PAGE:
What I find fascinating about that chart is that between 50K and 100K the level of consumption stays relatively flat. That must be the range where people are switching from home cooking to restaurant food and from regular to gourmet, organic etc.

    With wealth higher quality of food becomes a priority

  2. curbyourrisk says:

    Barry…I hope you are not questioning the rationalization of our government??? Might not be helathy for ya.

    On a side note, I have read that CPI adjustments now have housing exceeding 40% of the figure. Since they are STILL a deflating asset, this is helping the govenment keep the COLA at ZERO for seniors.

    Not stating this as fact, just saying what I have read on other sites.

  3. rktbrkr says:

    It’s the “little people” who spend on food and fuel – and pay taxes of course.

    Funny how the reaction to high food (and fuel) costs in Egypt is driving those costs even higher. Ben’s plan is working perfectly.

    The canal only transports a small % of middle east oil but the symbolism is generating a bigger reaction.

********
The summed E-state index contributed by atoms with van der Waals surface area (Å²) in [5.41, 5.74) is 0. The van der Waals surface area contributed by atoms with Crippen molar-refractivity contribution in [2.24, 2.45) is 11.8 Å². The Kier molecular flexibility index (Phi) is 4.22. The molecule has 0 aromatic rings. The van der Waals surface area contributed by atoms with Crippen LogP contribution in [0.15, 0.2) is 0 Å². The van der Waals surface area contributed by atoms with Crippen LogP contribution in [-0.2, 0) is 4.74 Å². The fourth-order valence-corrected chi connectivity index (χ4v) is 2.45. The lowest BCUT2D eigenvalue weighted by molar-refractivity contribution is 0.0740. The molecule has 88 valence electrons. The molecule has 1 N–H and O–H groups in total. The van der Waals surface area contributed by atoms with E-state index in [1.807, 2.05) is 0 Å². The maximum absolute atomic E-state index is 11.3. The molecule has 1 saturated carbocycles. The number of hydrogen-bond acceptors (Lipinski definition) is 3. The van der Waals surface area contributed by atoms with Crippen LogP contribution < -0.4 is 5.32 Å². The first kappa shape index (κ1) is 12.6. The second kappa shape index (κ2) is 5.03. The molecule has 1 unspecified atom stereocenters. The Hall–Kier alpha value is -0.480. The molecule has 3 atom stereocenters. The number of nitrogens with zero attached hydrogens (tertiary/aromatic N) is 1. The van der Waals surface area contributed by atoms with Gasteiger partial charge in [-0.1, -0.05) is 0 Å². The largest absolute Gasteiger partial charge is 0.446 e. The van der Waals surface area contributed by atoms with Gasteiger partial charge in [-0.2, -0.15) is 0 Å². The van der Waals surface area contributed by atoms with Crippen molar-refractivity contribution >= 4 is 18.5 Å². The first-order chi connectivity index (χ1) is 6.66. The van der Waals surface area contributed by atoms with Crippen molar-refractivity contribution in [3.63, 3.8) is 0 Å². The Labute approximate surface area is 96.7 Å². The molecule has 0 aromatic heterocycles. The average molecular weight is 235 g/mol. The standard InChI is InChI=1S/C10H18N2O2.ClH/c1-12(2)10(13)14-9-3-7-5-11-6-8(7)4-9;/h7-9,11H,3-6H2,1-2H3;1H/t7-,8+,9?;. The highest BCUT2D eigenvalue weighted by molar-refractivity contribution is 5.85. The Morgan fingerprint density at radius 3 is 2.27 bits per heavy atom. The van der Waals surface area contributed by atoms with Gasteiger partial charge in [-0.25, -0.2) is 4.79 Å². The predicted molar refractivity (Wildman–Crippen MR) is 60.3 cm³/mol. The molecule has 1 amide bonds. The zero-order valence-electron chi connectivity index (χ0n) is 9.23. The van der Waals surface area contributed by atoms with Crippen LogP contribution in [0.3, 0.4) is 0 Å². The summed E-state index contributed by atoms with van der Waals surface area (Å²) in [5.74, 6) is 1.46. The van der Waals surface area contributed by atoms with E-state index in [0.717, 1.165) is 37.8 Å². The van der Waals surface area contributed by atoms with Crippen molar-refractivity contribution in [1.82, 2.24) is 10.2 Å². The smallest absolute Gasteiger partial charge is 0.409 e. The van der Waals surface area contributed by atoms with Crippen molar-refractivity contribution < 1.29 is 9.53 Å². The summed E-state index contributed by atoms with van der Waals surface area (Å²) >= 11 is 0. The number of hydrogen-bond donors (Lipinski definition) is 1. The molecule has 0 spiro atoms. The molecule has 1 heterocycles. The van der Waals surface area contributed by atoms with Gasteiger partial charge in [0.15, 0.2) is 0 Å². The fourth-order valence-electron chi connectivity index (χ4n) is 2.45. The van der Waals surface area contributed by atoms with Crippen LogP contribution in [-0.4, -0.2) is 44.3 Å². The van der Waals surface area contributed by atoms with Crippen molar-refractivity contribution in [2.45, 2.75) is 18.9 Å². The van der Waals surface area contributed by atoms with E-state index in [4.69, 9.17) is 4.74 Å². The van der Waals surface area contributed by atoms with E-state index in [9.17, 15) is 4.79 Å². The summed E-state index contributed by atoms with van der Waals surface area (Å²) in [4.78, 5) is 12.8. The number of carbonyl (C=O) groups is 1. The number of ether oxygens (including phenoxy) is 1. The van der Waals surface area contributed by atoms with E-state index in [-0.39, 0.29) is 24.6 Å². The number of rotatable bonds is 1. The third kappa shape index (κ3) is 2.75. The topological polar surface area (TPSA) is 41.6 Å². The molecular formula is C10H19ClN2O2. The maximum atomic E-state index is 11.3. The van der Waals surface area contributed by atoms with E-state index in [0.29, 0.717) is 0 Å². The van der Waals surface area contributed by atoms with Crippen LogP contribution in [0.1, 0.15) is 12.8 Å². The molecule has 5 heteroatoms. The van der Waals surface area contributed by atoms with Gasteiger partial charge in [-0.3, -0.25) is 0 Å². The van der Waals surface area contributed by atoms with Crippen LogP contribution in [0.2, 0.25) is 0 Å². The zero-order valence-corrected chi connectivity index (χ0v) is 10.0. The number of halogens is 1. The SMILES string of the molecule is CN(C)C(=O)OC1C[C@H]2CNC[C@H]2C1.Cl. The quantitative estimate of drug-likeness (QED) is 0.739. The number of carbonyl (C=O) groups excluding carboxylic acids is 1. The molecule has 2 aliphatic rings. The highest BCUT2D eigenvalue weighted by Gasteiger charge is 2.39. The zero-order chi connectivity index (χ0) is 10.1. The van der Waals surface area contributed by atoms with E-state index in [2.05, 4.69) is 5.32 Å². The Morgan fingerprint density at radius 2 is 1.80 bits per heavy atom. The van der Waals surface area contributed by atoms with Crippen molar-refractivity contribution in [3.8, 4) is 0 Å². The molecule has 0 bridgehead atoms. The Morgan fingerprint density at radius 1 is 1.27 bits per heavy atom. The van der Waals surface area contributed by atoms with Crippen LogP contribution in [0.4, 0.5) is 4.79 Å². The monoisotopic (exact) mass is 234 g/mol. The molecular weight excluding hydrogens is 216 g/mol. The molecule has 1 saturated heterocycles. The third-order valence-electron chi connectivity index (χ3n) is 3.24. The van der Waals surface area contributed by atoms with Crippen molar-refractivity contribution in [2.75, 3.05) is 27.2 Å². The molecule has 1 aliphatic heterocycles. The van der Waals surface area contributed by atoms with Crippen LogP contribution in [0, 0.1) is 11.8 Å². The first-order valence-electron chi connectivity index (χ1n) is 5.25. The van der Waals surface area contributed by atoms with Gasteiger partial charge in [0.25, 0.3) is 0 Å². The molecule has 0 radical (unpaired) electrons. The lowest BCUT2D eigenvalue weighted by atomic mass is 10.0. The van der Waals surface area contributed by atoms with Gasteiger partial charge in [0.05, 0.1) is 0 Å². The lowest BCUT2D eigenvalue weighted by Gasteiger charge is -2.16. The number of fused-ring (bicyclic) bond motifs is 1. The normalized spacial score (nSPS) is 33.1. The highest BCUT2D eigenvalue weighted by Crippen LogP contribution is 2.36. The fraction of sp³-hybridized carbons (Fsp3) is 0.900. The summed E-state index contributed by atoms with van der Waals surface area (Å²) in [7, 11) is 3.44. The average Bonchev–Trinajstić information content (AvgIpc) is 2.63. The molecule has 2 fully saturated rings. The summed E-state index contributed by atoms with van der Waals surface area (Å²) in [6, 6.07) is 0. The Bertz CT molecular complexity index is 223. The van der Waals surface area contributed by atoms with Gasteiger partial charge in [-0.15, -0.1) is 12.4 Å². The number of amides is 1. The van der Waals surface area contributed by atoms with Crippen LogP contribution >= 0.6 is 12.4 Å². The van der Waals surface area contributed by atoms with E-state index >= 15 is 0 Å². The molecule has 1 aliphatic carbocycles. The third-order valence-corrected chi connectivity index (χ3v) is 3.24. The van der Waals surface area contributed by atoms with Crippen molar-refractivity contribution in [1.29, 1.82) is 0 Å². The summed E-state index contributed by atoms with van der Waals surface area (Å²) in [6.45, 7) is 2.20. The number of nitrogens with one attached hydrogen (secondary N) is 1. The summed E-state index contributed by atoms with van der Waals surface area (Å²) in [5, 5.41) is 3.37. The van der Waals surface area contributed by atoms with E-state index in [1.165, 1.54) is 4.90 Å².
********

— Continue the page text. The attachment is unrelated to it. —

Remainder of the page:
Saw a great headline on CNN “camel riders beat demonstrators”. Riots followed by martial law. Mubarek must have substantial support – he wouldn’t have lasted 30 years without some grassroots support. Beware of interesting times.

  4. gringo says:

    Chart is also an excellent representation of how VAT and other consumption taxes are a disproportionate burden on lower income people.

  5. rip says:

    Excellent chart. And timely. Spells it out clearly. Core inflation my ass.

  6. jjay says:

    I just heard from Ben Bernanke.
    He said that he is sorry, he had no idea the poor were being adversely affected by his policies.